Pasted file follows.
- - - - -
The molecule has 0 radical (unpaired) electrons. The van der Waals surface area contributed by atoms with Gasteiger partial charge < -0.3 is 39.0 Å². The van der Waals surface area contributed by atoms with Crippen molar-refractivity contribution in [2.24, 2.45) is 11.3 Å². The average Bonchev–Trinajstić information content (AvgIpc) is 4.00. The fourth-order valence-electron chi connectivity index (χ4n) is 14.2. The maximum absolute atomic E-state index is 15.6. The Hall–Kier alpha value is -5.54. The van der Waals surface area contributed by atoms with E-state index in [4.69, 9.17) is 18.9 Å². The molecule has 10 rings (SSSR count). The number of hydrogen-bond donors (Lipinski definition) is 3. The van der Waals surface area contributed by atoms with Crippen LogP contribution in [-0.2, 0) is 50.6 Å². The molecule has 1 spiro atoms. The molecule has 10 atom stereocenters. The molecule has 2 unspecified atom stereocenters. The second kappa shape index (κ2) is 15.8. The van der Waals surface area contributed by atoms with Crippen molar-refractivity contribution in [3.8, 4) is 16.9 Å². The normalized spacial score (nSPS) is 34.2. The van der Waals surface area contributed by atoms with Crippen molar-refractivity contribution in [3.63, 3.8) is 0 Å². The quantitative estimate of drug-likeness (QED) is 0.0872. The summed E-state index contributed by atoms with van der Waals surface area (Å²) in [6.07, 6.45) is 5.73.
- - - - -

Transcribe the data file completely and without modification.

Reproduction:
The molecule has 0 radical (unpaired) electrons. The van der Waals surface area contributed by atoms with Gasteiger partial charge < -0.3 is 39.0 Å². The van der Waals surface area contributed by atoms with Crippen molar-refractivity contribution in [2.24, 2.45) is 11.3 Å². The average Bonchev–Trinajstić information content (AvgIpc) is 4.00. The fourth-order valence-electron chi connectivity index (χ4n) is 14.2. The maximum absolute atomic E-state index is 15.6. The Hall–Kier alpha value is -5.54. The van der Waals surface area contributed by atoms with E-state index in [4.69, 9.17) is 18.9 Å². The molecule has 10 rings (SSSR count). The number of hydrogen-bond donors (Lipinski definition) is 3. The van der Waals surface area contributed by atoms with Crippen LogP contribution in [-0.2, 0) is 50.6 Å². The molecule has 1 spiro atoms. The molecule has 10 atom stereocenters. The molecule has 2 unspecified atom stereocenters. The second kappa shape index (κ2) is 15.8. The van der Waals surface area contributed by atoms with Crippen molar-refractivity contribution in [3.8, 4) is 16.9 Å². The normalized spacial score (nSPS) is 34.2. The van der Waals surface area contributed by atoms with Crippen molar-refractivity contribution in [3.63, 3.8) is 0 Å². The quantitative estimate of drug-likeness (QED) is 0.0872. The summed E-state index contributed by atoms with van der Waals surface area (Å²) in [6.07, 6.45) is 5.73.